After the Human Genome Project, Scipher Medicine’s co-founders Dr. Joseph Loscalzo and Dr. Albert-Laszlo Barabasi realized that although sequencing human DNA taught us about genetics and our likelihood for developing everything from our eye color to cancer, it did not explain specific diseases or how to treat them. Instead, the two researchers started looking at RNA and proteins.1
After seeing how a human’s thousands of proteins interact with each other, they could explain how proteins cause specific diseases. What was more enlightening, was that they realized that a specific protein could appear in multiple diseases, so they created a map of all the proteins to show how diseases are connected.2
After 10 years of research and $10m invested, they made enough connections to grow the map to cover 89% of all our proteins. This has resulted in the ability to discover what drives a disease, and therefore, how to predict drug response and build therapies to treat them.2
Our genes (DNA) are static, we are born with a combination of them from our parents. The genes explain what diseases we might be at risk of getting in our lifetime but are a poor predictor of if we will get that disease, especially complex diseases like autoimmune diseases which are not solely determined by our genes.1,3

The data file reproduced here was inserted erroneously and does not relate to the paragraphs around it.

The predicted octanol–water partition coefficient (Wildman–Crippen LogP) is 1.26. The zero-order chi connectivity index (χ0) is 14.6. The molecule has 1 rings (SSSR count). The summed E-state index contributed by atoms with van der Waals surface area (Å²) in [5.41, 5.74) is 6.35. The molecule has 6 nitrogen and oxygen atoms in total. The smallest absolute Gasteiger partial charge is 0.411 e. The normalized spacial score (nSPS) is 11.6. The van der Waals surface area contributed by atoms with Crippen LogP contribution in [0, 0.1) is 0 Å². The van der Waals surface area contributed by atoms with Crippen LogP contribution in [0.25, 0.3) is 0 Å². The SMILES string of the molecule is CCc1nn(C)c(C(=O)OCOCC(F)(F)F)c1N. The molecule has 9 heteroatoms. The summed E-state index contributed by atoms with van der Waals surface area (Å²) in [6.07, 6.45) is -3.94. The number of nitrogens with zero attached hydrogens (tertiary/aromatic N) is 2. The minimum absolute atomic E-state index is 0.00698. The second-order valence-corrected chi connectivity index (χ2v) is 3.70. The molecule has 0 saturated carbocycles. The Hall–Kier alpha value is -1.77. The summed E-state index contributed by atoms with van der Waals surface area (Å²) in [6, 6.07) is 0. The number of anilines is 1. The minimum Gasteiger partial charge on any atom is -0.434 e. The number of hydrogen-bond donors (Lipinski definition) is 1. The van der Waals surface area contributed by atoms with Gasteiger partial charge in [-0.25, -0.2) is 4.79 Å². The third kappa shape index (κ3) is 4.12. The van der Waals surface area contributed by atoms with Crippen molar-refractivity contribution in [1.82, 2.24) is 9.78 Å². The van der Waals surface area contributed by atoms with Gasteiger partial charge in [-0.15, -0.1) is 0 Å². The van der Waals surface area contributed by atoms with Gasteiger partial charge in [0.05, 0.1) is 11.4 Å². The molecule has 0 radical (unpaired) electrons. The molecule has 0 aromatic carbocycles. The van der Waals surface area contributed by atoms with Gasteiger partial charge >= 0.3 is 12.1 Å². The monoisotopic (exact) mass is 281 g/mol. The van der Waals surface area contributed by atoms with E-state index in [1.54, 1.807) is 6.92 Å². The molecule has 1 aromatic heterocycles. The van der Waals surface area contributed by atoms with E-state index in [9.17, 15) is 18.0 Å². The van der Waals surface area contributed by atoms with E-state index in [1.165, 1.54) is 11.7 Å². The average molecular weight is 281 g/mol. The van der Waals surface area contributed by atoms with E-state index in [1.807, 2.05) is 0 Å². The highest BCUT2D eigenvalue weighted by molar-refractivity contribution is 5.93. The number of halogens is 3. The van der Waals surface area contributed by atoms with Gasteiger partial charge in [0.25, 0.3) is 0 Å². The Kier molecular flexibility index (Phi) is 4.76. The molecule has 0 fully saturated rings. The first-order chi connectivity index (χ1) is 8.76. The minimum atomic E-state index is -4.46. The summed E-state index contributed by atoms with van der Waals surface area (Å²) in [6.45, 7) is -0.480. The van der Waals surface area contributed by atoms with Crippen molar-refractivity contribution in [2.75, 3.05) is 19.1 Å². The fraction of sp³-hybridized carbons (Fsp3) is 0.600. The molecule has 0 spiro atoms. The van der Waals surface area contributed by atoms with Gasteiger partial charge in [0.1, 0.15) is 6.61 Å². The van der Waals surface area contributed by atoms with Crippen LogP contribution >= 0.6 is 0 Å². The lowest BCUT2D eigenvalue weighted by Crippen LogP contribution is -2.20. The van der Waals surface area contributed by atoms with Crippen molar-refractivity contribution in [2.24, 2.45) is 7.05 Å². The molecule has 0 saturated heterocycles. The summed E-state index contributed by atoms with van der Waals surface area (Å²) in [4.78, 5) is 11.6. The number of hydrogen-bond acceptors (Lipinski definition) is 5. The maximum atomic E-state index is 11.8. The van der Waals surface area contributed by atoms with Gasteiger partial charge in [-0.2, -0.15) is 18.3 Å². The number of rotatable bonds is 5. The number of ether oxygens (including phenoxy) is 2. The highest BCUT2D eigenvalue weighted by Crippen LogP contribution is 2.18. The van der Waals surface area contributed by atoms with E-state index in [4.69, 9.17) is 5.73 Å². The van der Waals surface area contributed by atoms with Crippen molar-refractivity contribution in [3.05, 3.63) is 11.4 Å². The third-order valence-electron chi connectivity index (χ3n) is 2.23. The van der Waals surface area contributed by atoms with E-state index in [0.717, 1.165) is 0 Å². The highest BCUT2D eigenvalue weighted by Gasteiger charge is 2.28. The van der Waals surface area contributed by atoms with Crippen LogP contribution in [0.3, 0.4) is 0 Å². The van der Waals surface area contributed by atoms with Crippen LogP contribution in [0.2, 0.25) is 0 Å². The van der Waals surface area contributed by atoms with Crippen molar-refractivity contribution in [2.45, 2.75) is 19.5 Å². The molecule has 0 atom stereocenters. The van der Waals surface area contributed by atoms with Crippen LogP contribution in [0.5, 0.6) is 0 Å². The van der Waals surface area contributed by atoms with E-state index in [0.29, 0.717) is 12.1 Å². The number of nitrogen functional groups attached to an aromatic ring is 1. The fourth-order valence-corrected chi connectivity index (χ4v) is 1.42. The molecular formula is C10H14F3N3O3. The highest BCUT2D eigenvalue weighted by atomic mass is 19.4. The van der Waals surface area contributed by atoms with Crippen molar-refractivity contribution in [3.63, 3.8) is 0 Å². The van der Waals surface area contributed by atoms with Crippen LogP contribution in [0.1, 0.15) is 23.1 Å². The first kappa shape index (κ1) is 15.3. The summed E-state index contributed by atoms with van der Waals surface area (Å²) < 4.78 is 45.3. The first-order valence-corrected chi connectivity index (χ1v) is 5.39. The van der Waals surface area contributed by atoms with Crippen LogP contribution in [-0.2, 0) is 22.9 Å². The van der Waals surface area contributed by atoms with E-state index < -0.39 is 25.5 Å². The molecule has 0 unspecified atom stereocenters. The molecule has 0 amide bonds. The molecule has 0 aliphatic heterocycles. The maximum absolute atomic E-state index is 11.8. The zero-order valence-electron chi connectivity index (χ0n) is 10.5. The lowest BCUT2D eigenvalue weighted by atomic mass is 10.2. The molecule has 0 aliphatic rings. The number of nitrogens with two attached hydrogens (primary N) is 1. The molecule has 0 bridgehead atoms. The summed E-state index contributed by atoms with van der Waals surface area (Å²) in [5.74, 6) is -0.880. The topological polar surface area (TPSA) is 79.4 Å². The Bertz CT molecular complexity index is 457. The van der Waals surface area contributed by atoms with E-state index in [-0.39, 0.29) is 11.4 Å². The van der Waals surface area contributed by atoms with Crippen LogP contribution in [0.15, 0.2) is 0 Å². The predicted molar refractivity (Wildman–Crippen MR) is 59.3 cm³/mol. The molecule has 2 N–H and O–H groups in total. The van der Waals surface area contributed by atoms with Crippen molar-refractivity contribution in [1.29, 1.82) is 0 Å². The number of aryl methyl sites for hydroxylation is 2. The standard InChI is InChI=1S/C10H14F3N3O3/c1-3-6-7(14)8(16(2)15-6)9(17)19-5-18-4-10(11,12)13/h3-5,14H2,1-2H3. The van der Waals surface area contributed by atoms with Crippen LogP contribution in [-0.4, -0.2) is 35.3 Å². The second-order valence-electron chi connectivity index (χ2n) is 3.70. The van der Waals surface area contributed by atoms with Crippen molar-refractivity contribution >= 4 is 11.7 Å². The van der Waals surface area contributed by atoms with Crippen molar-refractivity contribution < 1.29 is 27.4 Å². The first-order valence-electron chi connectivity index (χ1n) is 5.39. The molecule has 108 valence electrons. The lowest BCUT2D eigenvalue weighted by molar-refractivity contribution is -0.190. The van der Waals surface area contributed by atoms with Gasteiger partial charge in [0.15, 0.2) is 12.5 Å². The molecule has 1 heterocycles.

DNA carries the instructions for creating our proteins, but RNAis needed to translate these instructions from the DNA to tell our bodies which and how much of a protein should be produced. As most diseases are caused by proteins not being produced and controlled correctly in our cells, RNA and proteins are dynamic and show in real time the evolution of complex diseases in an individual.3
While the ability to interpret RNA data has eluded scientists for decades, Drs. Loscalzo and Barabasi took a new approach, combining RNA data with their map of protein interactions to create a new platform to understand the biology of diseases at the individual level.2,4
With this platform, we are able to decipher the biology of each patient’s disease through an RNA sample and determine if a particular drug will work effectively or not. Therefore, we can predict if he or she will respond to this treatment through our diagnostic tests.2,4,5
We also collect this data anonymously from patients who will respond to the particular drug and also those who will not to better understand the disease. This helps us identify common trends among the non-responders to find targets for new drugs to be developed and help the patients who do not respond to drugs currently available on the market to reach our ultimate goal of getting the patients on the right drug from day one.